I often imagine that breakups pain me more than most people, because I feel a lot. I love like I’ll never love again, and consequently my heart breaks like it’ll never mend (until it does). Such is the beauty of life and love.
To that end, I’ve experienced a decent sized handful of heart wrenching splits, and have consequently watched myself repeat many of the same responsive behaviours. Any form of rejection used to send me instantly to the melodramatic pits of a depressive spell. I wouldn’t want to get out of bed, could not be bothered to eat real food, and generally lost sight of my purpose in the world. A more recent evolution, which I’ve experienced a couple of times now, is instead an immediate and flooding sense of relief. I think it’s because I have more awareness of my mental illness and the emotional tidal waves that it spawns. Because of that, my body recognizes that a breakup also means that I get to rest after having spent several months expending a lot of intense energy.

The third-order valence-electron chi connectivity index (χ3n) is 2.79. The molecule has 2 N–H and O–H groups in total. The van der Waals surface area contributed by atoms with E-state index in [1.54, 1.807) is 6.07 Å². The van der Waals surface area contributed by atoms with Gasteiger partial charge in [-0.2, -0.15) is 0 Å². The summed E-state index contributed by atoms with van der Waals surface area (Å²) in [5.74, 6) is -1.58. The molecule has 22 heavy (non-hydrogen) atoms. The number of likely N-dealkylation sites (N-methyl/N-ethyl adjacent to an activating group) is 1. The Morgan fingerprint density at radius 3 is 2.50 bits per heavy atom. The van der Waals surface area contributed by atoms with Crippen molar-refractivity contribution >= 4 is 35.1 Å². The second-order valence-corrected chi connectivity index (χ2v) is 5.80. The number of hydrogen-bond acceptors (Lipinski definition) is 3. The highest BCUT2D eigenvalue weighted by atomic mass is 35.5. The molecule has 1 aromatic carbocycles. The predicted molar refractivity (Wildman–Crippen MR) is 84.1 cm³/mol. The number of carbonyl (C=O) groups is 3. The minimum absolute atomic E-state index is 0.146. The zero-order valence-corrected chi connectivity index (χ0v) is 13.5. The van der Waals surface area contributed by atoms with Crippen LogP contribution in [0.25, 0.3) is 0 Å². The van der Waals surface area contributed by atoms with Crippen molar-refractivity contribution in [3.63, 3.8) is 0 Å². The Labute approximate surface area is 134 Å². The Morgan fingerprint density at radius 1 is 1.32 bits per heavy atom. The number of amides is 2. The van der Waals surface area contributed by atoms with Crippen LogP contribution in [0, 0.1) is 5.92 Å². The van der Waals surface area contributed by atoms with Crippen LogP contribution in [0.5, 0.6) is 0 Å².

When I exited my last relationship, which I think was at the end of February (COVID time makes it hard to pinpoint), I felt like I was emerging lucid out of a two month long dream. I’ll come back to this point to explain what I mean by lucid, but first I’d like to offer context—